At the Crossroads
by Justin Raimondo
“No one is free save Jove.”
Up until now, Ayn Rand hasn’t had a biographer worthy of the name: only the memoirs of embittered ex-followers, or hagiographies written by devotees. Anne Heller’s Ayn Rand and the World She Made remedies that lack. It’s the first serious attempt to get behind the ideologue and catch a glimpse of the woman. Not that there aren’t a few problems . . .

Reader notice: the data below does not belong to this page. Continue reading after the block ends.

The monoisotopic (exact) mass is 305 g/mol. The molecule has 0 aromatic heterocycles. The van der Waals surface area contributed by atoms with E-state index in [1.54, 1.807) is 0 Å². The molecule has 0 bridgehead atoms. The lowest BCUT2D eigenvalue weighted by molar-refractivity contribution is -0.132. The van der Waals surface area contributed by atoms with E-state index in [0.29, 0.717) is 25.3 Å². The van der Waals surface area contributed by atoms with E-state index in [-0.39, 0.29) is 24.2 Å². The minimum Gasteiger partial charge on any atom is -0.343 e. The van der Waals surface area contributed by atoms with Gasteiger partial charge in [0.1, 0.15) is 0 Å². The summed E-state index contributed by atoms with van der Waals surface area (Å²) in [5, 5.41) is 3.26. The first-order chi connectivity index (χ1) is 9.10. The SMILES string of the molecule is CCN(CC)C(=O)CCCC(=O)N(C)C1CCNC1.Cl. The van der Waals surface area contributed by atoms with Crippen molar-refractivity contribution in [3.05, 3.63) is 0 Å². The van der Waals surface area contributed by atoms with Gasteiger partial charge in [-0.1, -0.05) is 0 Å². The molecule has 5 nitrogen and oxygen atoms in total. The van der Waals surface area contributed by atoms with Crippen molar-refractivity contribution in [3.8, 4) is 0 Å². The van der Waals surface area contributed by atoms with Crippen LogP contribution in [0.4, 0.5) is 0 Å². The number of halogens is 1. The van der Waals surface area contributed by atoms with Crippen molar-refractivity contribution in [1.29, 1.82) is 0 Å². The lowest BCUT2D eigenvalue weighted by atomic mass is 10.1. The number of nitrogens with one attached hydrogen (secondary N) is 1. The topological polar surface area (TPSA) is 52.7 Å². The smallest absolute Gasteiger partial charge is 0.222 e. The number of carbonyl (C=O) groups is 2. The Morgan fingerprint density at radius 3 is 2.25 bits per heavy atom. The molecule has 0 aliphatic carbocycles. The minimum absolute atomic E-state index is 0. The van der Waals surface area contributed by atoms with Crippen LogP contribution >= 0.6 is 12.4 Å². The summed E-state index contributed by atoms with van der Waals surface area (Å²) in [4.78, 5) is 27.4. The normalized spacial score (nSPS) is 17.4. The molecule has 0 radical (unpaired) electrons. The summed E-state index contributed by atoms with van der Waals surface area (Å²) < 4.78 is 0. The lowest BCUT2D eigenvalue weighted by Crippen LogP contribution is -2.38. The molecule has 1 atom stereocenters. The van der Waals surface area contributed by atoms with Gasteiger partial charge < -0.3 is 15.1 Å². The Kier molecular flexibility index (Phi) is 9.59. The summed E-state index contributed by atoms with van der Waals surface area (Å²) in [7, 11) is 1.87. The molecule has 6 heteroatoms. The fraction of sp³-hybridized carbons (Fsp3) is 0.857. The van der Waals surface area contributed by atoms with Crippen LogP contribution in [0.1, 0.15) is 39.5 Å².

Born in Russia in 1905, Rand, the middle daughter of a well-to-do pharmacist, was swept up in the turmoil of the Bolshevik Revolution, and one of the persistent themes of Anne Heller’s book is that this was the formative influence on her life and the development of her philosophy. While early experiences can have an outsized impact, Heller overplays this angle. For example, she tries to make the point that Rand’s Jewish heritage made her an outsider in Russia, and that because pogroms were sweeping the country as she was enduring her difficult girlhood, her reaction to rampant Russian antisemitism was the genesis of her philosophical outlook and literary method, which elevated outsiders to the status of heroes. Yet Rand never said a word about such struggles, and the historical record tends to contradict Heller:...